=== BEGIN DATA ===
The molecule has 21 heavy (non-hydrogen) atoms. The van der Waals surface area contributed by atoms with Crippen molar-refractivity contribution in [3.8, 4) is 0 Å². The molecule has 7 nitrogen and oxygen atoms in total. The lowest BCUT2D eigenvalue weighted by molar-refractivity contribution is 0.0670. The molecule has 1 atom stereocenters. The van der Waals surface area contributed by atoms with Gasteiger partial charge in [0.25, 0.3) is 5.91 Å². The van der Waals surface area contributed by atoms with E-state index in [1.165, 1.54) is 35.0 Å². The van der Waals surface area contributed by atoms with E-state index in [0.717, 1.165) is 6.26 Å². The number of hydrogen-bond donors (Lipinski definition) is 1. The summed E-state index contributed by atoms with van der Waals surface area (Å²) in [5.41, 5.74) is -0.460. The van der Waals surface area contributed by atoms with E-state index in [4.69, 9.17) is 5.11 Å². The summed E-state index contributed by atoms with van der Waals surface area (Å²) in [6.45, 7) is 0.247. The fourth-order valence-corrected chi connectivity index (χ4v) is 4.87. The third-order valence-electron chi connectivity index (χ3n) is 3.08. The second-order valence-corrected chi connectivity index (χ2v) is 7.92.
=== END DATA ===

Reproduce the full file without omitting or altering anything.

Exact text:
The molecule has 21 heavy (non-hydrogen) atoms. The van der Waals surface area contributed by atoms with Crippen molar-refractivity contribution in [3.8, 4) is 0 Å². The molecule has 7 nitrogen and oxygen atoms in total. The lowest BCUT2D eigenvalue weighted by molar-refractivity contribution is 0.0670. The molecule has 1 atom stereocenters. The van der Waals surface area contributed by atoms with Gasteiger partial charge in [0.25, 0.3) is 5.91 Å². The van der Waals surface area contributed by atoms with E-state index in [1.165, 1.54) is 35.0 Å². The van der Waals surface area contributed by atoms with E-state index in [0.717, 1.165) is 6.26 Å². The number of hydrogen-bond donors (Lipinski definition) is 1. The summed E-state index contributed by atoms with van der Waals surface area (Å²) in [5.41, 5.74) is -0.460. The van der Waals surface area contributed by atoms with E-state index in [4.69, 9.17) is 5.11 Å². The summed E-state index contributed by atoms with van der Waals surface area (Å²) in [6.45, 7) is 0.247. The fourth-order valence-corrected chi connectivity index (χ4v) is 4.87. The third-order valence-electron chi connectivity index (χ3n) is 3.08. The second-order valence-corrected chi connectivity index (χ2v) is 7.92.